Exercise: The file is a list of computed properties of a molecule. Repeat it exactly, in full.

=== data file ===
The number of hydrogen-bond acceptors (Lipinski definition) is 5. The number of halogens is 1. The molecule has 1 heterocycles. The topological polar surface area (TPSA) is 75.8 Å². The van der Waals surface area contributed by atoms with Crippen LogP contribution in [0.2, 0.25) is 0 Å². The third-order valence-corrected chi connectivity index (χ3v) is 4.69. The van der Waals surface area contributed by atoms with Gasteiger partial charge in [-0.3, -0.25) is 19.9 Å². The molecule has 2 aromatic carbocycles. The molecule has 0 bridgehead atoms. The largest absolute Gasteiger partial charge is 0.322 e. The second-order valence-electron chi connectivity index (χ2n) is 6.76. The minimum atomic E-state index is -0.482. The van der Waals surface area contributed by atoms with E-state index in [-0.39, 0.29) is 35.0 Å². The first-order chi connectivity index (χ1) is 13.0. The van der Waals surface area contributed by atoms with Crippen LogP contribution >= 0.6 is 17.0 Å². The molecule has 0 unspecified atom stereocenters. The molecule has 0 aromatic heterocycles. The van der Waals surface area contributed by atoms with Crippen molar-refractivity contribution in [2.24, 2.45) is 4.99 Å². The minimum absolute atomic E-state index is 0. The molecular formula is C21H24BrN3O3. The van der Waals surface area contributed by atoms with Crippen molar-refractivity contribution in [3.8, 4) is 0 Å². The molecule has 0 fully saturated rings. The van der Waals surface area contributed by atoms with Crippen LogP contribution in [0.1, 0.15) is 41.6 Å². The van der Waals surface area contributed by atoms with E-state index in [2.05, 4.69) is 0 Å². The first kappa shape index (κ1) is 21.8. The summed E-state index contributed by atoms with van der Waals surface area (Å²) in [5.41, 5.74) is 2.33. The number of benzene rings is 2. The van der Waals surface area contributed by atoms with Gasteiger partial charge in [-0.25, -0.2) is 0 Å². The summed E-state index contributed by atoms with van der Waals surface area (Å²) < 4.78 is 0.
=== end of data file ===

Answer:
The number of hydrogen-bond acceptors (Lipinski definition) is 5. The number of halogens is 1. The molecule has 1 heterocycles. The topological polar surface area (TPSA) is 75.8 Å². The van der Waals surface area contributed by atoms with Crippen LogP contribution in [0.2, 0.25) is 0 Å². The third-order valence-corrected chi connectivity index (χ3v) is 4.69. The van der Waals surface area contributed by atoms with Gasteiger partial charge in [-0.3, -0.25) is 19.9 Å². The molecule has 2 aromatic carbocycles. The molecule has 0 bridgehead atoms. The largest absolute Gasteiger partial charge is 0.322 e. The second-order valence-electron chi connectivity index (χ2n) is 6.76. The minimum atomic E-state index is -0.482. The van der Waals surface area contributed by atoms with E-state index in [-0.39, 0.29) is 35.0 Å². The first-order chi connectivity index (χ1) is 13.0. The van der Waals surface area contributed by atoms with Crippen LogP contribution >= 0.6 is 17.0 Å². The molecule has 0 unspecified atom stereocenters. The molecule has 0 aromatic heterocycles. The van der Waals surface area contributed by atoms with Crippen molar-refractivity contribution in [2.24, 2.45) is 4.99 Å². The minimum absolute atomic E-state index is 0. The molecular formula is C21H24BrN3O3. The van der Waals surface area contributed by atoms with Crippen molar-refractivity contribution in [3.8, 4) is 0 Å². The molecule has 0 fully saturated rings. The van der Waals surface area contributed by atoms with Crippen LogP contribution in [0.1, 0.15) is 41.6 Å². The van der Waals surface area contributed by atoms with E-state index in [2.05, 4.69) is 0 Å². The first kappa shape index (κ1) is 21.8. The summed E-state index contributed by atoms with van der Waals surface area (Å²) in [5.41, 5.74) is 2.33. The number of benzene rings is 2. The van der Waals surface area contributed by atoms with Gasteiger partial charge in [-0.25, -0.2) is 0 Å². The summed E-state index contributed by atoms with van der Waals surface area (Å²) < 4.78 is 0.